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Herodian's Roman History


Marcus Aurelius. Equestrian statue on the Capitol, Rome. Photo Marco Prins.
Herodian (late second, first half third century): Greek historian, author of a History of the Roman Empire since the Death of Marcus Aurelius (table of contents) in which he describes the reign of Commodus (180-192), the Year of the Five Emperors (193), the age of the Severan dynasty (211-235), and the Year of the Six Emperors (238).

The translation was made by Edward C. Echols (Herodian of Antioch's History of the Roman Empire, 1961 Berkeley and Los Angeles) and was put online for the first time by Roger Pearse (Tertullian.Org). The version offered on these pages is hyperlinked and contains notes by Jona Lendering.
Ancient-Warfare.com, the online home of Ancient Warfare magazine
Caracalla. Antikensammlung, Berlin (Germany). Photo Jona Lendering.
Caracalla (Altes Museum, Berlin)

4.1: Caracalla and Geta become emperor

The activities of Severus during his eighteen years as emperor I have recounted in the preceding book. His sons, who were now young men, quarreled continually on the return journey to Rome with their mother. They did not use the same lodgings or even dine together, since they were extremely suspicious of all they ate and drank; each feared that the other would secretly get prior access to the kitchens and bribe the servants to use poison.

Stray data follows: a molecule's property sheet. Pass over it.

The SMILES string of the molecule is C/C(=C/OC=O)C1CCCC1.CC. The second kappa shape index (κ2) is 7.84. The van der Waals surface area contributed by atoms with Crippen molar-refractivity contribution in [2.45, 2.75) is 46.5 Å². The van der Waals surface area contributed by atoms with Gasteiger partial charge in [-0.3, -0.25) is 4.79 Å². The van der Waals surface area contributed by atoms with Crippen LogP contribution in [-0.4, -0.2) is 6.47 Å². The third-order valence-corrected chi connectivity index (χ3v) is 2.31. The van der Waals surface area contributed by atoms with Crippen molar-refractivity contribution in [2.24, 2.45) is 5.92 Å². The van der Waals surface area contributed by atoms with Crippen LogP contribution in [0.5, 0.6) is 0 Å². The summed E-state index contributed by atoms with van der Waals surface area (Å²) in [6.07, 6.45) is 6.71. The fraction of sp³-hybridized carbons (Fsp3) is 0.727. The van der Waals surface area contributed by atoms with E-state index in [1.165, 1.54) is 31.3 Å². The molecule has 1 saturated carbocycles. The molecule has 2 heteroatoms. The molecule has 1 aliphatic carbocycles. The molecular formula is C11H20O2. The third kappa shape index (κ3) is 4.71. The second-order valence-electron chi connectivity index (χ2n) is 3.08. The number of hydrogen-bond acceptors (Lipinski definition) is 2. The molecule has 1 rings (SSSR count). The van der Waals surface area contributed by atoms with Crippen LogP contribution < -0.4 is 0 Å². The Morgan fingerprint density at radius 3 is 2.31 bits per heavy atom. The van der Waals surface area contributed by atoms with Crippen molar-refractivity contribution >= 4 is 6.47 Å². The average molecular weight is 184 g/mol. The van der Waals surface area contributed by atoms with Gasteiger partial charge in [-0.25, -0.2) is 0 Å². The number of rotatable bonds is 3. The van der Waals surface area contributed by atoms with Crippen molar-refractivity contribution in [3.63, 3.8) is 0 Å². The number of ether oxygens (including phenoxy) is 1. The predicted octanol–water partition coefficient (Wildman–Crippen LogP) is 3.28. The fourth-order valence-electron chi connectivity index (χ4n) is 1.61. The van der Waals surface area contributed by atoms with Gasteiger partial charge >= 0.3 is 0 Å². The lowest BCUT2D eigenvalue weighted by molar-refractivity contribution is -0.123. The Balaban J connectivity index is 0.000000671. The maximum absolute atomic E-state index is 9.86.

This fear led the youths to complete the journey with even greater haste; for they believed that they would be safer in Rome where, by dividing the palace between them, each could manage his own affairs as he pleased in the most spacious dwelling in the entire city.


Bust of Geta. Louvre, Paris (France). Photo Marco Prins.
Geta (Louvre)

[May 211] When they arrived in Rome, the people welcomed them with laurel branches and the Senate, too, came out to greet them. The two youths headed the procession, wearing the imperial purple; the consuls for that year followed, carrying the urn which held the ashes of Severus. Then those who had come out to greet the young emperors passed by the urn and paid their respects to the emperor.

The procession escorted the urn to the mausoleum where the remains of Marcus and his imperial predecessors are to be seen.[1] After performing the rites prescribed for new emperors, the youths entered the imperial palace.

Each brother now took up residence in his half of the palace. Barricading the inner doors, they used in common only the public outer doors. Caracalla and Geta stationed their own private guards and were never seen together except briefly during their infrequent public appearances. But before doing anything else, the emperors performed the funeral rites for their father.



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Note 1:
The Mausoleum of Hadrian.
Online 2007
Revision: 1 July 2007
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